What happened next became the talk of golf.
In May 2013 golf’s governing bodies approved a new rule that outlawed the putting stroke used by four of the previous six Major champions, and going against those who argued long putters were not hurting the game.
But the Royal & Ancient Golf Club and US Golf Association said Rule 14-1b would take effect in 2016. ‘We recognise that this has been a divisive issue, but after thorough consideration, we remain convinced it is the right decision for golf,’ R&A chief executive Peter Dawson said.
The new rule did not ban the long putters, only the way they were used. Golfers were no longer able to anchor the club against their bodies to create the effect of a hinge. Masters champion Adam Scott used a long putter he pressed against his chest. Simpson and The Open champion Ernie Els used a belly putter, as did Keegan Bradley at the 2011 PGA Championship.
With the new rule only coming into effect in January 2016, Simpson decided he’d give himself time to get used to the new situation. In late 2014, he broke his trusted putter over his knee and put the two pieces in his trophy case at home. ‘It won the US Open,’ he said, ‘so it’s staying with me.’
And that was the start of his troubles.
He couldn’t rediscover his stroke. One of the most consistent putters on Tour ever since he first appeared on the scene in 2009, he plummeted to 174th in 2015 and 177th in 2016.
‘He was basically back to square one after spending thousands of hours perfecting a perfectly fine method,’ said Scott.
And then in 2017, Simpson bumped into Tim Clark on the putting green. The South African had won the 2010 Players Championship with a belly putter. ‘Tim asked me how I’d been putting, and I told him, pretty inconsistent. He asked me if I’d ever tried the claw grip, and I said no. So I tried it. I liked it,’ said Simpson. ‘So thanks to Tim, I started putting better last year.’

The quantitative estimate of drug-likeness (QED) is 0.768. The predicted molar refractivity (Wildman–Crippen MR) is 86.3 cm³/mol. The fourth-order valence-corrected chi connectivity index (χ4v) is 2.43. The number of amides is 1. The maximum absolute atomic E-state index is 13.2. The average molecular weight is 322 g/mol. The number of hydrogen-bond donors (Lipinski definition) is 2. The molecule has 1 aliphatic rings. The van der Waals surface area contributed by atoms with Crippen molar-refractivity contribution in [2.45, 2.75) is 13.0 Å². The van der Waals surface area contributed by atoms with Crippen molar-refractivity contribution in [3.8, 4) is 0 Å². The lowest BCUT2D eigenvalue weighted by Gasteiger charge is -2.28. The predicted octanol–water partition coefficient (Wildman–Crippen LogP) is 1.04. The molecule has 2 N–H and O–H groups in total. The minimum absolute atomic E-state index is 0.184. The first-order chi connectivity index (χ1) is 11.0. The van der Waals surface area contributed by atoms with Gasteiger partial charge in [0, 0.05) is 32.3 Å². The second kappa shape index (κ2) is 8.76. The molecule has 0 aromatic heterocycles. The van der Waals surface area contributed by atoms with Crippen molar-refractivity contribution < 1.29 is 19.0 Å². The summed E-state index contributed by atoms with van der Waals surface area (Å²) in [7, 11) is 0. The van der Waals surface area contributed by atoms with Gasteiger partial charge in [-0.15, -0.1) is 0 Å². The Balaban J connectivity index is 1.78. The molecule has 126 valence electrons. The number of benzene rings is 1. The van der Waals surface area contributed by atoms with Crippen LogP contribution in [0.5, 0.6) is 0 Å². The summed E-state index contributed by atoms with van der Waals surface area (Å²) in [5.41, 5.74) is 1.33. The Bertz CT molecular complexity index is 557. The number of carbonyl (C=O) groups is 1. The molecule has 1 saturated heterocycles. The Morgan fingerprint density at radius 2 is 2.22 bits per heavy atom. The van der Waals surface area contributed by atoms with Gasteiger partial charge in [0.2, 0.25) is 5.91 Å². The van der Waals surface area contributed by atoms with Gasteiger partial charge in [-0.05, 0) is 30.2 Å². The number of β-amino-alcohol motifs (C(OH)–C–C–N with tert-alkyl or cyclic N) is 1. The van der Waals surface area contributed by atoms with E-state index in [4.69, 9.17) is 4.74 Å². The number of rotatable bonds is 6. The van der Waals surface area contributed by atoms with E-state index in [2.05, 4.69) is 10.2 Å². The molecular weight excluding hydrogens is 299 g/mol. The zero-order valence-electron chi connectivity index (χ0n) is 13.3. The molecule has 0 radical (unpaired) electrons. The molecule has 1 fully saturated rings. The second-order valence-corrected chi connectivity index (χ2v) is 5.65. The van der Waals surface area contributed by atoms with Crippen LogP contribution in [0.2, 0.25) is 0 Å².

The combination of a mid-length putter that rests against the forearm – used by another leading pro, Matt Kuchar – and the claw grip has been a game-changer.
‘It turned his whole season and his career around, getting it to where we thought it was going to be. The putter
isn’t a problem any more,’ said Simpson’s caddie, Paul Tesori. ‘For us, it’s nothing short of miraculous. We got to a two-and-a-half year stretch where we didn’t know if we would ever see it again.’
Simpson admitted that the rule change did wreak havoc with his mind when he got on the green. ‘Confidence is so big, and it can change the way you think … even more so, maybe, with putting.
‘With putting there’s read, grain and speed … there’s the stroke, the aimer and then there’s you. I had tournaments where I putted well, but I never had stretches of three months, six months, eight months where consistently I was a lot better. Once that kind of four, five, six months of good putting hit, I started to believe again that I’m a good putter. It had been a long time since I’d felt that and believed it,’ he told the media at TPC Sawgrass.
Simpson was introduced to golf by his late father, Sam, 74, who passed away last November from Lewy body dementia (LBD), the illness that also claimed the life of actor Robin Williams. ‘The double whammy,’ said Sam’s wife of 38 years, Debbie. ‘Parkinson’s and dementia. It’s very hard to diagnose.’